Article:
We crave stories. The craft is deeply ingrained in the human psyche. We are not just the tool-making animal; chimps can do that as well, after all. We are the storytelling animal. We are the only species with the ability to reach into the past and talk about the future. It’s what allows us to pass on knowledge and wisdom. And that trait is at the core of every great photographer. Every good shot captures a unique moment in time to tell a story. Sometimes you have to chase those moments, and sometimes you have to wait a while.
The one thing that matters is timing. That fraction of a second is the difference between a great storytelling moment and an average image. Timing requires patience. You learn to watch and wait and shoot and develop a sense of timing. “Chasing moments” is really about the art of observation. In photography, “chasing” means paying attention—mentally slowing down and being able to anticipate when that decisive moment will appear. If you see the moment through your lens, it means you probably missed it. Your shutter needs to be up when all the elements come together to make a truly great storytelling image.
Inspiration can come from discomfort. When you get out of your comfort zone, waiting for that great image can mean physical discomfort like sitting in freezing temperatures or getting eaten alive by mosquitoes. It can also mean emotional discomfort as you step into the shoes of others and gain a deeper understanding of a multitude of narratives. Chasing moments can create empathy. And empathy is the wellspring of creativity.
But tunnel vision can be the death of creativity. We can get so obsessed with one idea that we close ourselves to everything else around us. Chasing moments also means exploring, whether that be visiting the same place at different times of day, or simply looking at a scene from every angle. It’s all about seeing things from a different perspective.
So turn around, get some fresh perspective. Sometimes, that amazing image is just behind you.
Deadline for submissions is Monday, October 23rd at 12:00 pm EST.
In return for the Sponsor's support of this Assignment, National Geographic may provide images from the Assignment to the Sponsor, Nikon, for use on it's website, social media platforms, and other outlets to promote and publicize the Assignment.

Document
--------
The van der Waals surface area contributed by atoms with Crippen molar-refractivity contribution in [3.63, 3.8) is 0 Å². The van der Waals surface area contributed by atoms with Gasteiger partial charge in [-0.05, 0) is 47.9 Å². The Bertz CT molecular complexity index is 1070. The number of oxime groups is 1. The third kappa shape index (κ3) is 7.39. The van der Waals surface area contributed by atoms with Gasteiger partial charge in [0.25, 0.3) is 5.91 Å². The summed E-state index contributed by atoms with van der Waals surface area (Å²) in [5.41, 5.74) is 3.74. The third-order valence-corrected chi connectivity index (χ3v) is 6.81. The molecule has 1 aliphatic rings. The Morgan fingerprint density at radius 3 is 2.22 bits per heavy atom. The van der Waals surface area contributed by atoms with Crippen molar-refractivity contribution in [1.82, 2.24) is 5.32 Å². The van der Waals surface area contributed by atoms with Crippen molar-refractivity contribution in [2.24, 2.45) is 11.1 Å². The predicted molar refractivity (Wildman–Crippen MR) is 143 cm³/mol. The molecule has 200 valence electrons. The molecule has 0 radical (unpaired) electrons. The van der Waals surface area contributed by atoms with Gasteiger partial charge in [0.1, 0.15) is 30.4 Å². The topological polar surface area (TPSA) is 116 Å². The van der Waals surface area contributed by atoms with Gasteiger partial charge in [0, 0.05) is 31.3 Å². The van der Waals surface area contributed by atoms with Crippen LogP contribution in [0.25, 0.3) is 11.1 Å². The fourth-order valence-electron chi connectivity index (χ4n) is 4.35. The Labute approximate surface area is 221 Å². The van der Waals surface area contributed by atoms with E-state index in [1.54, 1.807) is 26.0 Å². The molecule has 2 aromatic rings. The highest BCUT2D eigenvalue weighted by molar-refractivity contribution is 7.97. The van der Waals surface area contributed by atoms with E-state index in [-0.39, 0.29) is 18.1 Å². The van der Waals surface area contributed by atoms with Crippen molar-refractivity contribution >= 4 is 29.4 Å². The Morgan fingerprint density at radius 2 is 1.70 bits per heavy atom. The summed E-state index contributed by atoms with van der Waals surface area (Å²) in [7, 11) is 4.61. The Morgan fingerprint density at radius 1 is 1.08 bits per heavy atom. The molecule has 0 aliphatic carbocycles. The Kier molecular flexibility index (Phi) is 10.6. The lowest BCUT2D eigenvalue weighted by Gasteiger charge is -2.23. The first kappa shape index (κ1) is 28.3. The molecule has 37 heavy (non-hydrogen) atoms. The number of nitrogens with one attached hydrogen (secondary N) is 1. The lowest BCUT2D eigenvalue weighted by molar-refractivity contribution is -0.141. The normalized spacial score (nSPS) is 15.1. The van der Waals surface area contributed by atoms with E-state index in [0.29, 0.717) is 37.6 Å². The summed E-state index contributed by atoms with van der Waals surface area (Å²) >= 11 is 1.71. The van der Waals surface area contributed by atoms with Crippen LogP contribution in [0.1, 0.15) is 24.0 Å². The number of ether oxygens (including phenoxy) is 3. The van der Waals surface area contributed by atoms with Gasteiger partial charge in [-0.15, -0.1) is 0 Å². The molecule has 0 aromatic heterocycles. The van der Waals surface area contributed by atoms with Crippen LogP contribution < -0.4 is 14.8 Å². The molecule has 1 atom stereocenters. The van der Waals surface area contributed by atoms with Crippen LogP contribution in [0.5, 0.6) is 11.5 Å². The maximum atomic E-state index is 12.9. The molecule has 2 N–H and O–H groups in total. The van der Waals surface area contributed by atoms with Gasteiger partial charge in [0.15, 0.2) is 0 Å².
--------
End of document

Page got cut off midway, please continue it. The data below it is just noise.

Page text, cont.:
Thank you for your contributions!
Facebook Live with Ami Vitale
Facebook Live with Ami Vitale.
Facebook Live #2
Today at 3pm EST we'll be having one more Facebook live with assignment editor Ami Vitale on the NGM Facebook page. Ami will be talking about her favorite photos from this assignment and discussing what it's like to curate a Your Shot assignment that has had over 10k submissions!
Patience Goes a Long Way
Every good photograph tells a story by capturing a unique moment in time. The truth is, very rarely do we “chase” moments. Most of the time, photography is about finding the right location and then anticipating what might happen. There is a lot of waiting around to see what life might spring on you. Light is also an important part of powerful photography, so going at the right time of day or night makes a difference. Patience goes a long way.
The images favorited so far have some common themes, even if the subjects are entirely different. Each photographer captured a compelling moment because they waited for their subject to be in the right space at the right time. Think about this as you walk around with your camera, whether that be a DSLR or mobile device. The best camera is the one you have with you, so take your time, slow down, observe, and be ready when that defining moment flashes by.
Live with Ami Vitale on facebook
For those who missed the live we did with Ami Vitale on Facebook you may view it below. Ami talks about her approach to capturing moments when she is in the field and how patience can go a long way in improving your photography.
Today we will be launching a Facebook Live with National Geographic photographer and editor of the Chasing Moments assignment, Ami Vitale! Ami will be going live at 12 pm EST on the National Geographic Magazine Facebook page. We'll share the live link once the video. Feel free to join the discussion and ask questions about what's the best way to capture a moment and how does Ami approach the idea of photographing moments with her own work.
Thanks and see you at 12 pm EST!